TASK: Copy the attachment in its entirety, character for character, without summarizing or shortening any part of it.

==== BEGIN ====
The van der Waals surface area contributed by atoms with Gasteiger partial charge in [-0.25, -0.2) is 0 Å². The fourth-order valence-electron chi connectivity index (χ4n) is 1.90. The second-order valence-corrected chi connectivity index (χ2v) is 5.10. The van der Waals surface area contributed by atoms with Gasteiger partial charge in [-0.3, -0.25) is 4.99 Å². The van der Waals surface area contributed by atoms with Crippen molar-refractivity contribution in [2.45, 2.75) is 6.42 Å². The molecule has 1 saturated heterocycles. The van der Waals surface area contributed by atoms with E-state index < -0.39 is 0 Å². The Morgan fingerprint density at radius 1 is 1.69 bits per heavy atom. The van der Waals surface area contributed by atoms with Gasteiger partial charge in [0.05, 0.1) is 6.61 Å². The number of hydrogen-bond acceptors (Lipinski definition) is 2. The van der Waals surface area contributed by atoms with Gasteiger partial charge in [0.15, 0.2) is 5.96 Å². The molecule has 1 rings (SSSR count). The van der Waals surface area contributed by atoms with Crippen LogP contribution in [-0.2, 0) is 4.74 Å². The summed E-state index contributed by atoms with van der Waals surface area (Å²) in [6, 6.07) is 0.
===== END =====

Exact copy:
The van der Waals surface area contributed by atoms with Gasteiger partial charge in [-0.25, -0.2) is 0 Å². The fourth-order valence-electron chi connectivity index (χ4n) is 1.90. The second-order valence-corrected chi connectivity index (χ2v) is 5.10. The van der Waals surface area contributed by atoms with Gasteiger partial charge in [-0.3, -0.25) is 4.99 Å². The van der Waals surface area contributed by atoms with Crippen molar-refractivity contribution in [2.45, 2.75) is 6.42 Å². The molecule has 1 saturated heterocycles. The van der Waals surface area contributed by atoms with E-state index < -0.39 is 0 Å². The Morgan fingerprint density at radius 1 is 1.69 bits per heavy atom. The van der Waals surface area contributed by atoms with Gasteiger partial charge in [0.05, 0.1) is 6.61 Å². The number of hydrogen-bond acceptors (Lipinski definition) is 2. The van der Waals surface area contributed by atoms with Gasteiger partial charge in [0.15, 0.2) is 5.96 Å². The molecule has 1 rings (SSSR count). The van der Waals surface area contributed by atoms with Crippen LogP contribution in [-0.2, 0) is 4.74 Å². The summed E-state index contributed by atoms with van der Waals surface area (Å²) in [6, 6.07) is 0.